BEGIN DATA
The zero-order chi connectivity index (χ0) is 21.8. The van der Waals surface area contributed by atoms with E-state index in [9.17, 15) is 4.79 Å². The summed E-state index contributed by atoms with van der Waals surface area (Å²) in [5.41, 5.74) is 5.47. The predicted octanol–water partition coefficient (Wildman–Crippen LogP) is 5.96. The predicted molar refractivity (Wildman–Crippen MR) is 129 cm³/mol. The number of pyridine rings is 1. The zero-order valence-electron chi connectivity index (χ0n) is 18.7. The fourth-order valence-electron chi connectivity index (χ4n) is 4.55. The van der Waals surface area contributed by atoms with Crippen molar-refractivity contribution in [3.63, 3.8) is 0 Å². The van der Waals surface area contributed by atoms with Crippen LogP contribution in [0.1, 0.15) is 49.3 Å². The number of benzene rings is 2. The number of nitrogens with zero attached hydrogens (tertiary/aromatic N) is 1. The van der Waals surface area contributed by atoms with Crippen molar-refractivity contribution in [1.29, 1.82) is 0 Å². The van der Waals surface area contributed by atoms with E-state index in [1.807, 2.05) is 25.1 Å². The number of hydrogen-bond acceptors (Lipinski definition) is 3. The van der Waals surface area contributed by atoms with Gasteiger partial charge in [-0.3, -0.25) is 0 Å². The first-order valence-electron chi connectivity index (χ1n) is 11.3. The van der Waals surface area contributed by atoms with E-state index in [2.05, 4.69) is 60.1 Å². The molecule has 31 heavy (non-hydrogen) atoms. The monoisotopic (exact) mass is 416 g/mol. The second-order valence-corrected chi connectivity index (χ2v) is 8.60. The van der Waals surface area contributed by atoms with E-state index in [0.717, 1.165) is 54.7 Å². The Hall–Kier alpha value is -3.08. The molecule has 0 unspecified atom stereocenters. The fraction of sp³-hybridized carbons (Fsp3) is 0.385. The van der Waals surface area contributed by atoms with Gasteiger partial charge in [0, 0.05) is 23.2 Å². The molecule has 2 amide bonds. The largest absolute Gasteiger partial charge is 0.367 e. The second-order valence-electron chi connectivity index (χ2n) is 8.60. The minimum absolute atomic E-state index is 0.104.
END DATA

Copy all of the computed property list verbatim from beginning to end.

The zero-order chi connectivity index (χ0) is 21.8. The van der Waals surface area contributed by atoms with E-state index in [9.17, 15) is 4.79 Å². The summed E-state index contributed by atoms with van der Waals surface area (Å²) in [5.41, 5.74) is 5.47. The predicted octanol–water partition coefficient (Wildman–Crippen LogP) is 5.96. The predicted molar refractivity (Wildman–Crippen MR) is 129 cm³/mol. The number of pyridine rings is 1. The zero-order valence-electron chi connectivity index (χ0n) is 18.7. The fourth-order valence-electron chi connectivity index (χ4n) is 4.55. The van der Waals surface area contributed by atoms with Crippen molar-refractivity contribution in [3.63, 3.8) is 0 Å². The van der Waals surface area contributed by atoms with Crippen LogP contribution in [0.1, 0.15) is 49.3 Å². The number of benzene rings is 2. The number of nitrogens with zero attached hydrogens (tertiary/aromatic N) is 1. The van der Waals surface area contributed by atoms with Crippen molar-refractivity contribution in [1.29, 1.82) is 0 Å². The van der Waals surface area contributed by atoms with E-state index in [1.807, 2.05) is 25.1 Å². The number of hydrogen-bond acceptors (Lipinski definition) is 3. The van der Waals surface area contributed by atoms with Gasteiger partial charge in [-0.3, -0.25) is 0 Å². The first-order valence-electron chi connectivity index (χ1n) is 11.3. The van der Waals surface area contributed by atoms with E-state index in [2.05, 4.69) is 60.1 Å². The molecule has 31 heavy (non-hydrogen) atoms. The monoisotopic (exact) mass is 416 g/mol. The second-order valence-corrected chi connectivity index (χ2v) is 8.60. The van der Waals surface area contributed by atoms with E-state index in [0.717, 1.165) is 54.7 Å². The Hall–Kier alpha value is -3.08. The molecule has 0 unspecified atom stereocenters. The fraction of sp³-hybridized carbons (Fsp3) is 0.385. The van der Waals surface area contributed by atoms with Gasteiger partial charge in [0, 0.05) is 23.2 Å². The molecule has 2 amide bonds. The largest absolute Gasteiger partial charge is 0.367 e. The second-order valence-electron chi connectivity index (χ2n) is 8.60. The minimum absolute atomic E-state index is 0.104.